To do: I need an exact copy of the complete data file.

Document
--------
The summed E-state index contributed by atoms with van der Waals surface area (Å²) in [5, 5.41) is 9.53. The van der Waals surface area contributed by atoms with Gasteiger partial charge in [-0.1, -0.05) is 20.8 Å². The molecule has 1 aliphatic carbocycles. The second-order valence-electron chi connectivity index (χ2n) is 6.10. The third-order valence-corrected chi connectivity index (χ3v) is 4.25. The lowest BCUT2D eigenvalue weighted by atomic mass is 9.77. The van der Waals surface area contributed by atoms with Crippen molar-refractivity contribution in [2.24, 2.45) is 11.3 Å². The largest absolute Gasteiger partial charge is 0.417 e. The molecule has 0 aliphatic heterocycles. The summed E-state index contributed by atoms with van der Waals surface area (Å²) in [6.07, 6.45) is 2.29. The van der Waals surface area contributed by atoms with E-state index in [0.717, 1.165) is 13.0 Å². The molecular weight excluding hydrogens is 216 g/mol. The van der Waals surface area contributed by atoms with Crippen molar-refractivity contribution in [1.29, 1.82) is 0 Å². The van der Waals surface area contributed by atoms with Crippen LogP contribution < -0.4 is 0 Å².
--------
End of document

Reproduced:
The summed E-state index contributed by atoms with van der Waals surface area (Å²) in [5, 5.41) is 9.53. The van der Waals surface area contributed by atoms with Gasteiger partial charge in [-0.1, -0.05) is 20.8 Å². The molecule has 1 aliphatic carbocycles. The second-order valence-electron chi connectivity index (χ2n) is 6.10. The third-order valence-corrected chi connectivity index (χ3v) is 4.25. The lowest BCUT2D eigenvalue weighted by atomic mass is 9.77. The van der Waals surface area contributed by atoms with Crippen molar-refractivity contribution in [2.24, 2.45) is 11.3 Å². The largest absolute Gasteiger partial charge is 0.417 e. The molecule has 0 aliphatic heterocycles. The summed E-state index contributed by atoms with van der Waals surface area (Å²) in [6.07, 6.45) is 2.29. The van der Waals surface area contributed by atoms with E-state index in [0.717, 1.165) is 13.0 Å². The molecular weight excluding hydrogens is 216 g/mol. The van der Waals surface area contributed by atoms with Crippen molar-refractivity contribution in [1.29, 1.82) is 0 Å². The van der Waals surface area contributed by atoms with Crippen LogP contribution < -0.4 is 0 Å².